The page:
That’s a lot of bullshit too.

There’s no such thing as a perfect first draft. Maybe we can come close sometimes, when the right mood hits and the stars align and we have some rare moments of quiet and clarity. But writing–like everything in life–is a process, not perfection. We make do with what we have in the moment. And then we learn and refine and evolve as we go along. And there is immense beauty and growth in that process.

Keep writing. Keep writing.

I return to my mantra whenever I get stuck, forcing myself to keep the pen moving, to push forward until the circling thoughts begin to break apart and reorganize again.

Keep writing.

Some days I fill pages with those words, but eventually something comes. Something always comes. Creativity rewards patience and persistence, and I’m often reminded that it can come from anywhere.

One of the little stumbling blocks I set for myself as a writer is the notion that if I can create the perfect writing space, the words will come. Manuscripts will suddenly get finished. Projects I’ve been slogging through for years will suddenly get polished and published. But my truth is–there is no “perfect” place to write. My place is here, wherever that might be in any given moment. The best thing I’ve ever done for myself is to simply make sure I always have a pen and a notebook with me. All the time.

My favorite spot is still Grand Central Station. There is no place that moves quite like it. But I’ve found inspiration in doctors’ waiting rooms, on bus rides, in airport terminals and hotel rooms, in grocery store lines and food courts. I’m even fond of showing up to meetings 10-15 minutes early and jotting down a few broken thoughts or sentences before people begin to arrive and break the silence.

This morning, I climbed out of bed at 5:00 and had an uninterrupted hour to myself, lounging in one of Richie and Diane’s old floral swivel chairs in the den. Electra circled for five or ten minutes licking her bowl clean, taking a lap of the room (her overgrown nails clicking on the hardwoods), licking her bowl again, and then finally retiring back upstairs to the bedroom. A little while later, I heard movement. The shower turned on. Now, Stevie is in the kitchen, banging cupboard doors open and closed as he empties the dishwasher and makes Cadence’s lunch. It’s time to get ready for another day and it feels good to keep writing.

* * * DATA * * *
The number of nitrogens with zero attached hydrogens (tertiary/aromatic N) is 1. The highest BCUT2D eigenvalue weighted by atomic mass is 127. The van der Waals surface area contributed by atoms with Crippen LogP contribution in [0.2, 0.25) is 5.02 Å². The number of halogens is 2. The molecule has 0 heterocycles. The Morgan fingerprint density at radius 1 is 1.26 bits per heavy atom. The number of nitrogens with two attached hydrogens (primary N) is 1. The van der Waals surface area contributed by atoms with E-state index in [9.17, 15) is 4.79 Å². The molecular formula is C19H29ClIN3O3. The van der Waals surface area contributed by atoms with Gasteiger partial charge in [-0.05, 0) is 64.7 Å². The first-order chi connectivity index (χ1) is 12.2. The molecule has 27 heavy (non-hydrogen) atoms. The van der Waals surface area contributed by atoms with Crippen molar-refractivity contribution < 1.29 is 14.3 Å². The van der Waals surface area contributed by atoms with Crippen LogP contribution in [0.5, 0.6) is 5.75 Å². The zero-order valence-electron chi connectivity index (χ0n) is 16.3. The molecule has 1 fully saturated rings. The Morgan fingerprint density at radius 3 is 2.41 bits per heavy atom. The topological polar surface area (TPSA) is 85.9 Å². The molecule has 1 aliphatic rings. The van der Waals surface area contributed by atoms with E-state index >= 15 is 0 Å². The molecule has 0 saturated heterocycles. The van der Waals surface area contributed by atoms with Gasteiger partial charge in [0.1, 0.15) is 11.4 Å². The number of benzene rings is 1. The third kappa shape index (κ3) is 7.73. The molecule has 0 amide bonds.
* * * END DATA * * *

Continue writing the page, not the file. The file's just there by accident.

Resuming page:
Keep writing.

Keep writing.

The wee hours

I really should be in bed. It’s been a rough week sleep-wise. Henry is working on another tooth (or three), Stevie was up one night not feeling well and then headed out of town, Cadence ended up in my bed and coughed through the night from her allergies, Electra has been alternating between snoring, howling in her sleep, and dropping noxious gas bombs in the middle of the night, and I…well…I can’t seem to turn my brain off once the kids go to bed and the house finally gets quiet.

Powerpuff Yourself

Yeah, you know I had to do it…



Call me a geek, but I still get giddy every time I get a writing assignment.

Every single time.

I was still a child when I realized that I see the world in words. To most people they are just sounds, streaks of black on the crisp whiteness of the page. But to me, words are tangible. They have depth and breadth and weight. They hang in the air over conversations. I see them, somewhere in the space between my eyes and eyelids, even when I am falling asleep.

For me, a day without writing–even if it’s just this blog post, or a heartfelt note to a friend–always feels like a day wasted, like maybe I’m not holding up my end of the bargain here on earth.

So yeah, I get excited for any writing opportunity I get, because there’s something about that moment, when I press the pen to paper that makes me feel like all is right with the world.



After two really horrible nights of sleep (or rather, non-sleep, since Henry let me get maybe 4 hours total), why am I still up? Well, because I found a batch of photos that I haven’t gotten around to processing, and there are a few shots I know I want to add to my archives to use for some upcoming issues of a newsletter at work. Like this one…


Okay, I seriously need to unplug now.